LCEC – Lee County Electric Cooperative


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Air Ducts

Air Ducts

Duct Leaks

Studies covering both new and old homes show that duct leaks account for 20 to 60 percent of all air exchange in homes. When conditioned air escapes through duct leaks, homeowners lose conditioned air and unconditioned air is drawn into the home.

Sophisticated blower door testing can identify homes with leaky ducts and measure the severity of the leaks. Some HVAC contractors offer blower door testing for free or at a nominal price. Most duct leaks are readily identified through close visual inspection of the ductwork and occur within 10 feet of the air handler, the area of the duct system exposed to the highest levels of vibration, pressure, humidity and temperature difference.

Flex Ducts

  • These are round insulated ducts resembling clothes dryer vents, but much larger.
  • They are double wall, insulated and seamless.
  • Try to avoid unnecessary kinks, curves and bumps since every irregularity in the duct layout adds resistance and cuts down airflow.
  • Flex duct leaks usually occur at joints and junctions.

Box-Shaped Ducts

  • Could be made of metal but are usually made of duct board.
  • Joints and seams of metal duct systems are secured with special metal closure strips.
  • Duct board ducts are simply taped shut. As a home ages, taped seams and joints loosen and begin to leak.

Duct Repair

Duct leaks can be repaired by using metal foil duct tape or mastic adhesive.

Metal Foil Tape

  • Most duct leaks, regardless of the type of duct, can be repaired using metal foil duct tape.
  • Care should be taken when using metal foil tape, as the edges are sharp enough to inflict a cut.
  • Metal foil tape must be burnished or rubbed down with a plastic putty knife or an old credit card. If this step is neglected, the tape will loosen quickly, and the leak will return.
  • All tape must be applied to clean, dry surfaces.

Mastic Adhesive

  • A more permanent method of duct repair.
  • A thick latex paste, usually reinforced with chopped fiberglass, that is applied in a thick coat over potential and existing leaks.
  • Will not fill large cracks or voids. They must first be taped shut and then reinforced with mastic.
  • Once properly sealed with mastic, potential and existing leaks are permanently repaired.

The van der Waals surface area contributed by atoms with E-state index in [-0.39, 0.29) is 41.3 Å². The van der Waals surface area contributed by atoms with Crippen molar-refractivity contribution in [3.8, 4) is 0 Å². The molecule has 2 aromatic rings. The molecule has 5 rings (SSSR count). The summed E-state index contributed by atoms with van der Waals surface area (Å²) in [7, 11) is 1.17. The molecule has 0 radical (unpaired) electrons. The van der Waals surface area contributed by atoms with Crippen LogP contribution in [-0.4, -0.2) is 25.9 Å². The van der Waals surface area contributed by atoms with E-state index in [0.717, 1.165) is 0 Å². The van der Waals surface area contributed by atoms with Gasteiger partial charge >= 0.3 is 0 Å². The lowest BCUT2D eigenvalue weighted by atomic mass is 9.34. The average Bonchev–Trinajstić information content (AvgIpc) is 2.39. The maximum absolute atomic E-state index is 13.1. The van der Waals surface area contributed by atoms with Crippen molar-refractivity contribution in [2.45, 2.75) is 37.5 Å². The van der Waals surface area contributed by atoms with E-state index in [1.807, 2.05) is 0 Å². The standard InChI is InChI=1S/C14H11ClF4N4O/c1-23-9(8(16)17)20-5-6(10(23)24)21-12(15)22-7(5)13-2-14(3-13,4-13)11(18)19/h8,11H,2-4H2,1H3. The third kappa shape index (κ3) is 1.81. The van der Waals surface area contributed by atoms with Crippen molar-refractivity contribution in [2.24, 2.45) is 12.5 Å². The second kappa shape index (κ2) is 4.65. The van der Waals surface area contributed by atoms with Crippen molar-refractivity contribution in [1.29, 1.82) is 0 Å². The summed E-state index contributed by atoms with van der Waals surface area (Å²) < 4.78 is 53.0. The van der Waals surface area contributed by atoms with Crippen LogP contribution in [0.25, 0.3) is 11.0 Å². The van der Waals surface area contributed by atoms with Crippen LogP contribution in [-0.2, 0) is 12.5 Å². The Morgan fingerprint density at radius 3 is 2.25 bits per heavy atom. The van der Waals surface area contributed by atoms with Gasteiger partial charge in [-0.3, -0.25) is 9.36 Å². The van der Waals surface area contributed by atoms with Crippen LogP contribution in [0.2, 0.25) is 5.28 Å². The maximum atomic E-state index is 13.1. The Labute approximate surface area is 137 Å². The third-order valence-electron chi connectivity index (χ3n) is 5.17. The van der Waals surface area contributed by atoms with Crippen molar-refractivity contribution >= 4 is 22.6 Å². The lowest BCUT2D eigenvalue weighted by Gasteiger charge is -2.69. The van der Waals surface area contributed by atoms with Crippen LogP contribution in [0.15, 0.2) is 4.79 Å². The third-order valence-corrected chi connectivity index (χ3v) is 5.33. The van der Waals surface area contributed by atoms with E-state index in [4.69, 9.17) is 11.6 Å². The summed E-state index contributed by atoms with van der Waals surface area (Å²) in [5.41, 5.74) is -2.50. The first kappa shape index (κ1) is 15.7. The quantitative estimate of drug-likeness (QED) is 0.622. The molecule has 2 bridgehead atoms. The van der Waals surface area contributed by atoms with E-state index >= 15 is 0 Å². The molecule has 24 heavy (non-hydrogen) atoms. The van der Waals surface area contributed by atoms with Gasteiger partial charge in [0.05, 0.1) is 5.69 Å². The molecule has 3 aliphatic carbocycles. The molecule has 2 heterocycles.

Duct Cleaning                                                                                                                                                                                                           

Duct-cleaning services can cost as much as or more than replacing all the ducts with new. Duct contamination occurs in very rare circumstances and can be a severe health issue. Most contamination can be avoided by regular monthly cleaning or replacement of return air filters, and by annually cleaning and servicing the HVAC system.

Duct-Cleaning Tips

  • The return ducts directly behind the HVAC filter are the most likely to be contaminated.
  • Use a soft-bristled brush attachment on a vacuum cleaner, and be careful not to bruise or abrade the inner duct wall.
  • In cases of severe mold or mildew contamination, the duct should be replaced. Usually replacement of about 10 feet of duct at the supply and return ducts will suffice.
  • As standards are developed, some companies will be certified by the National Air Duct Cleaners Association (NADCA) or an equivalent trade association. It is important to determine that your contractor is certified, and that the technicians performing the work are also certified.
  • When a company cleans your ducts, they should clean the air handler, fan blades, coil and drain pan as well.

For further information on duct cleaning, please read the Environmental Protection Agency’s online publication, “Should you have the air ducts in your home cleaned?” by visiting: http://www.epa.gov/iaq/pubs/airduct.html.

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